• Test soil and adjust pH to 6.0-6.8 range
  • Add calcium amendments like lime or gypsum if soil is deficient
  • Use mulch to maintain even soil moisture
  • Avoid damaging roots through cultivation or staking
  • Water regularly and consistently
  • Reduce transpiration stress by providing shade cloth in very hot climates
  • Avoid over-crowding plants and excessive pruning
  • Choose blossom end rot resistant tomato varieties

Catching blossom end rot early and adjusting your watering practices can also help limit damage to fruit already developing on the vines.

Using Tomatoes with Rot

If you choose to use tomatoes affected by blossom end rot in cooking, here are some great ways to incorporate them into meals:

Tomato Sauce or Puree

Chop the tomatoes up and simmer into a tasty sauce or puree. The additional ingredients and cooking help mask any off-flavors. Use tomato sauce for pasta, pizza, soup, chili, or freezing for later use.

Tomato Soup

Tomatoes with rot work very well in homemade tomato soup. Cook chopped tomatoes with broth, cream or milk, onions, garlic, and spices into a delightful soup.

Roasted Tomatoes

Roasting helps concentrate and enhance tomato flavor. Toss cut up tomatoes with olive oil, balsamic vinegar, garlic, and herbs. Roast at 400°F until caramelized. Use in bruschetta or as a side dish.

Stewed Tomatoes

Simmer chopped tomatoes with olive oil, onions, peppers, herbs and spices for a simple stewed tomato side. The long cooking time helps blend flavors. Serve stewed tomatoes over rice or pasta.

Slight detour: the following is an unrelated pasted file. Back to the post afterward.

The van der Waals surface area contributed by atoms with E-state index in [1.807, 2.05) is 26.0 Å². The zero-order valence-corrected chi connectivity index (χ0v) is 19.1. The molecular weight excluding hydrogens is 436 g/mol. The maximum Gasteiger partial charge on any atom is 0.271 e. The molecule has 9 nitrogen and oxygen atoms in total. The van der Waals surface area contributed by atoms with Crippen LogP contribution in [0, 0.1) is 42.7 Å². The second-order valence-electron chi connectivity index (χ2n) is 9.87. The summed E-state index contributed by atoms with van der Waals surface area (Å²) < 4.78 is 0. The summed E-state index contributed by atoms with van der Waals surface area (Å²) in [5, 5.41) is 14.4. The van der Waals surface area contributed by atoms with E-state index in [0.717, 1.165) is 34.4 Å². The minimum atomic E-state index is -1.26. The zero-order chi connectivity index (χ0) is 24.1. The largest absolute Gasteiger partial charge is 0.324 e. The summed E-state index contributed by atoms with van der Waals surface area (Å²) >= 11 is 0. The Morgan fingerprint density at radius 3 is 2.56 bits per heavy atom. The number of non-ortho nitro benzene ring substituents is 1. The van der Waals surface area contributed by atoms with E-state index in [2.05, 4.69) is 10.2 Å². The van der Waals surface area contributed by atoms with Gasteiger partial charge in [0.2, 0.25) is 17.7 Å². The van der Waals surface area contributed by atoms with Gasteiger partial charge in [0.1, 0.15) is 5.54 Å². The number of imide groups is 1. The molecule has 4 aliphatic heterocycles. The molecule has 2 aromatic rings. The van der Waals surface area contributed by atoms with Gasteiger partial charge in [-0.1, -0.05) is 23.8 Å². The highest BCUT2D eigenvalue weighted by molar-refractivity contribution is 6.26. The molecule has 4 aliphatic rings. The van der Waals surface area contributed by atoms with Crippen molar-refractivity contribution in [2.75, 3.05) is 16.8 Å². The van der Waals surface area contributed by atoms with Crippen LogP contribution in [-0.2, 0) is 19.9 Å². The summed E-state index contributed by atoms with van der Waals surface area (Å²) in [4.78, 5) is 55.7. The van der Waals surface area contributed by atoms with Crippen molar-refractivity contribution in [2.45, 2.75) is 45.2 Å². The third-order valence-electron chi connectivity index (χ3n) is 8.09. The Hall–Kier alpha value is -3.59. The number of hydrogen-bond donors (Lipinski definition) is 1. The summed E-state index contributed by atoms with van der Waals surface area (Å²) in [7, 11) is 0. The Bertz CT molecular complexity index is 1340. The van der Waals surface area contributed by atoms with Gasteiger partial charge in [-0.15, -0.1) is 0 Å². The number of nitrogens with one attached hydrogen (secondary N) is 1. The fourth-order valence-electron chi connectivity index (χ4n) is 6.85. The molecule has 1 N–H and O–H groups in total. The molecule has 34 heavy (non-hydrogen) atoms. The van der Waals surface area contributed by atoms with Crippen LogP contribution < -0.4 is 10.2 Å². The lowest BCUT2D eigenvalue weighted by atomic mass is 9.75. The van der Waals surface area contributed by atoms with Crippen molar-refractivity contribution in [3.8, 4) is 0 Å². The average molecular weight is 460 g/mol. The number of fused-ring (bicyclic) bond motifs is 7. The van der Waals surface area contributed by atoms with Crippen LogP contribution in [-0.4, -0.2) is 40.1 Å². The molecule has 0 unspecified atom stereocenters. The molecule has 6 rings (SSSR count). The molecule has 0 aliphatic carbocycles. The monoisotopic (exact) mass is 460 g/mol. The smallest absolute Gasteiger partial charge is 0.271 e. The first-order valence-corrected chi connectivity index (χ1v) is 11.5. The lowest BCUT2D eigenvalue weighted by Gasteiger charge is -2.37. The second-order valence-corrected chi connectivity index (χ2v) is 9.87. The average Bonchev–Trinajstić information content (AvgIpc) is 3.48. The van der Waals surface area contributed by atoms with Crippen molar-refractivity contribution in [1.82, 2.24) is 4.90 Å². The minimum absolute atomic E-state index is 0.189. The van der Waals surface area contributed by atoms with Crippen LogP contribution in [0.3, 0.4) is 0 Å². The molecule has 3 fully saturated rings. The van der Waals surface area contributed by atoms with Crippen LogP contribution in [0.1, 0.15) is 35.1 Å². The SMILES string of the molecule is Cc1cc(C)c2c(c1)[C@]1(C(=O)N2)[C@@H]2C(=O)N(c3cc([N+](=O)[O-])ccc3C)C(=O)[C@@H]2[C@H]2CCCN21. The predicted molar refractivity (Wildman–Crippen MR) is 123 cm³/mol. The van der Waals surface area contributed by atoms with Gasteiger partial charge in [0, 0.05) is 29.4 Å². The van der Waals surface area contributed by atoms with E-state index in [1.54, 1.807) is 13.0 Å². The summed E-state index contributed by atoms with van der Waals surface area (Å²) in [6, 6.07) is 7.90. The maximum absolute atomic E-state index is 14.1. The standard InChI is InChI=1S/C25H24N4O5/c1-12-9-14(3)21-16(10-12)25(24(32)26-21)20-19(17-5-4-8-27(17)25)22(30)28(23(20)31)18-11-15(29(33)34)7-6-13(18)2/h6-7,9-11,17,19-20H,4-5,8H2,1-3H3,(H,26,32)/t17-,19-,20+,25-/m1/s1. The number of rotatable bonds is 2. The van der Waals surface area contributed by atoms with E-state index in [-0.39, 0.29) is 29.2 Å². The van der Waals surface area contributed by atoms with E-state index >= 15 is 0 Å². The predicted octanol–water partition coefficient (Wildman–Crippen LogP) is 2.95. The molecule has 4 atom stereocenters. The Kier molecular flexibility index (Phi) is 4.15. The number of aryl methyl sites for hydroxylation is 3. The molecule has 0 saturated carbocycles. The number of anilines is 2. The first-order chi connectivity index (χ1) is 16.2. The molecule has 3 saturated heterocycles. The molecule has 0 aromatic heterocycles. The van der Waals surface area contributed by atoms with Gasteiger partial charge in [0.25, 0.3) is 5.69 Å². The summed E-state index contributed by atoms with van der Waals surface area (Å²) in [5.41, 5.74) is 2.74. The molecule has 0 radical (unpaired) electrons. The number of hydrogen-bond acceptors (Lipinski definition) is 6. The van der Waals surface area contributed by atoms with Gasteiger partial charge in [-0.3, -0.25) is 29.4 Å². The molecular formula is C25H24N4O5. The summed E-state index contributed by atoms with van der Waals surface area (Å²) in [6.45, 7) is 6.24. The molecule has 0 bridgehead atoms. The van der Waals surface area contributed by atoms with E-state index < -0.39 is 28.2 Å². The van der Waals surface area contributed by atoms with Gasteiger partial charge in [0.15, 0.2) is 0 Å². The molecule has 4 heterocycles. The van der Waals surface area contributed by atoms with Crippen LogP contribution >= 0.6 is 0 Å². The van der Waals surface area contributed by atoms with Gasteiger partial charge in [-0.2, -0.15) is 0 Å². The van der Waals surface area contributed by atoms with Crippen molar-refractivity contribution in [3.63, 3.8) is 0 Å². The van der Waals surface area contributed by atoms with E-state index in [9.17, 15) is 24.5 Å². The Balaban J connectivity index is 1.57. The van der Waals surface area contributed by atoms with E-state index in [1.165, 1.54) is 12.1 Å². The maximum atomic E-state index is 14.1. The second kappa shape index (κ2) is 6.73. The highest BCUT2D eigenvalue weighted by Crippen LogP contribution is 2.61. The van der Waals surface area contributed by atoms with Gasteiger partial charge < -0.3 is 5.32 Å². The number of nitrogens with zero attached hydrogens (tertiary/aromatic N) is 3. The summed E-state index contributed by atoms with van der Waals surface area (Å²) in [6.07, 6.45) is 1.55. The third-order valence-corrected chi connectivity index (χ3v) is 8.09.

Tomato Jam

Remove any rot then cook down fresh tomatoes with sugar and lemon into a tasty sweet and tangy jam. The high sugar content masks acidity and off-flavors from rot. Enjoy tomato jam on toast, sandwiches, or cheeses.

As you can see, tomatoes with some blossom end rot can still be used to make tasty recipes with the proper preparation. A little chopping and cooking goes a long way!

Frequently Asked Questions

Can you eat tomatoes that have started to rot?

It’s best not to eat tomatoes that are overly rotten, mushy, or moldy as they can harbor harmful bacteria at that stage. However, tomatoes with minor blossom end rot are still safe to eat once the damaged sections are removed.

What happens if you eat bad tomatoes?

Fully rotten tomatoes that are covered in mold or very mushy can make you sick if eaten. Stick to discarding tomatoes that are overly rotted or moldy. Tomatoes with blossom end rot are ok to consume in moderation after cutting away the damaged areas.

Can you cut the rotten part off a tomato and eat the rest?

Yes, you can cut away areas affected by blossom end rot and eat the remainder of the tomato. Make sure to cut off at least 1/2 inch below the rotted spots to remove any potentially off-tasting flesh near the damaged areas.

Should you refrigerate tomatoes with blossom end rot?

You can refrigerate tomatoes with minor blossom end rot to slow further deterioration. Storing the tomatoes stem-side down can help prevent the rot from spreading while refrigerated. Use refrigerated rotting tomatoes within a few days.

What does tomato blossom end rot taste like?

The rotten areas taste very acidic and unpleasant. However, the flesh just around the rot may have some odd, mildly off-flavors. Cooking helps counteract this. The rest of the tomato should taste normal if the rot is moderate. Severely rotted tomatoes often don’t taste very good even after removing the rotten sections.


Tomato rot, or blossom end rot, is an unattractive but harmless disease caused by calcium deficiency. Rotten sections should be cut away and discarded. Tomatoes with minor rot are still safe to eat fresh, while those with moderate rot can be used in cooking. Severely rotted tomatoes are best composted. Preventing blossom end rot through proper soil care and watering is ideal, but tomatoes with some rot can still be enjoyed with careful preparation and use.